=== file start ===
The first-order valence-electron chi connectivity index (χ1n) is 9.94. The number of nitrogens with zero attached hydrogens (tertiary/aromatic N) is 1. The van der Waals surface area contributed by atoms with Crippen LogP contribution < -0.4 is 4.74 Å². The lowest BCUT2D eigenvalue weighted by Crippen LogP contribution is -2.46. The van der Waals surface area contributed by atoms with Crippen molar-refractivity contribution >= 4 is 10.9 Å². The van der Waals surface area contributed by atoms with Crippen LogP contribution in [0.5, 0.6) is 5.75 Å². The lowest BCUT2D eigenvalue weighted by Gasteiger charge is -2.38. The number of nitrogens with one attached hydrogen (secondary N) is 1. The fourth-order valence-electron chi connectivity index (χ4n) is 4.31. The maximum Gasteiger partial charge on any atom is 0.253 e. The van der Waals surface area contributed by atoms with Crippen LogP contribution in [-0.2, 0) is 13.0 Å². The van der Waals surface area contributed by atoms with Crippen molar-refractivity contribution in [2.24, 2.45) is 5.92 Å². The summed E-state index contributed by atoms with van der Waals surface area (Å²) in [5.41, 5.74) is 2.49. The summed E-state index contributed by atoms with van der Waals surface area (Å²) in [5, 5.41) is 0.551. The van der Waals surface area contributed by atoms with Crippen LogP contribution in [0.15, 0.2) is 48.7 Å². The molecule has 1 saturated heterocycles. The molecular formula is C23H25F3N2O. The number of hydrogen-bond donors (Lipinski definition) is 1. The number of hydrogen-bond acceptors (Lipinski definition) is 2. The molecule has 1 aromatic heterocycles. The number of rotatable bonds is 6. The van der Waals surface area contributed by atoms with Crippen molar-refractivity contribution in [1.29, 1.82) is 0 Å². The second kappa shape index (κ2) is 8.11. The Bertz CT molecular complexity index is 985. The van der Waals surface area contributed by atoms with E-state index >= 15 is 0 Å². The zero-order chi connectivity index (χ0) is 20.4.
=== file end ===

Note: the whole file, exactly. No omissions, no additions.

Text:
The first-order valence-electron chi connectivity index (χ1n) is 9.94. The number of nitrogens with zero attached hydrogens (tertiary/aromatic N) is 1. The van der Waals surface area contributed by atoms with Crippen LogP contribution < -0.4 is 4.74 Å². The lowest BCUT2D eigenvalue weighted by Crippen LogP contribution is -2.46. The van der Waals surface area contributed by atoms with Crippen molar-refractivity contribution >= 4 is 10.9 Å². The van der Waals surface area contributed by atoms with Crippen LogP contribution in [0.5, 0.6) is 5.75 Å². The lowest BCUT2D eigenvalue weighted by Gasteiger charge is -2.38. The number of nitrogens with one attached hydrogen (secondary N) is 1. The fourth-order valence-electron chi connectivity index (χ4n) is 4.31. The maximum Gasteiger partial charge on any atom is 0.253 e. The van der Waals surface area contributed by atoms with Crippen LogP contribution in [-0.2, 0) is 13.0 Å². The van der Waals surface area contributed by atoms with Crippen molar-refractivity contribution in [2.24, 2.45) is 5.92 Å². The summed E-state index contributed by atoms with van der Waals surface area (Å²) in [5.41, 5.74) is 2.49. The summed E-state index contributed by atoms with van der Waals surface area (Å²) in [5, 5.41) is 0.551. The van der Waals surface area contributed by atoms with Crippen LogP contribution in [0.15, 0.2) is 48.7 Å². The molecule has 1 saturated heterocycles. The molecular formula is C23H25F3N2O. The number of hydrogen-bond donors (Lipinski definition) is 1. The number of hydrogen-bond acceptors (Lipinski definition) is 2. The molecule has 1 aromatic heterocycles. The number of rotatable bonds is 6. The van der Waals surface area contributed by atoms with Crippen molar-refractivity contribution in [1.29, 1.82) is 0 Å². The second kappa shape index (κ2) is 8.11. The Bertz CT molecular complexity index is 985. The van der Waals surface area contributed by atoms with E-state index >= 15 is 0 Å². The zero-order chi connectivity index (χ0) is 20.4.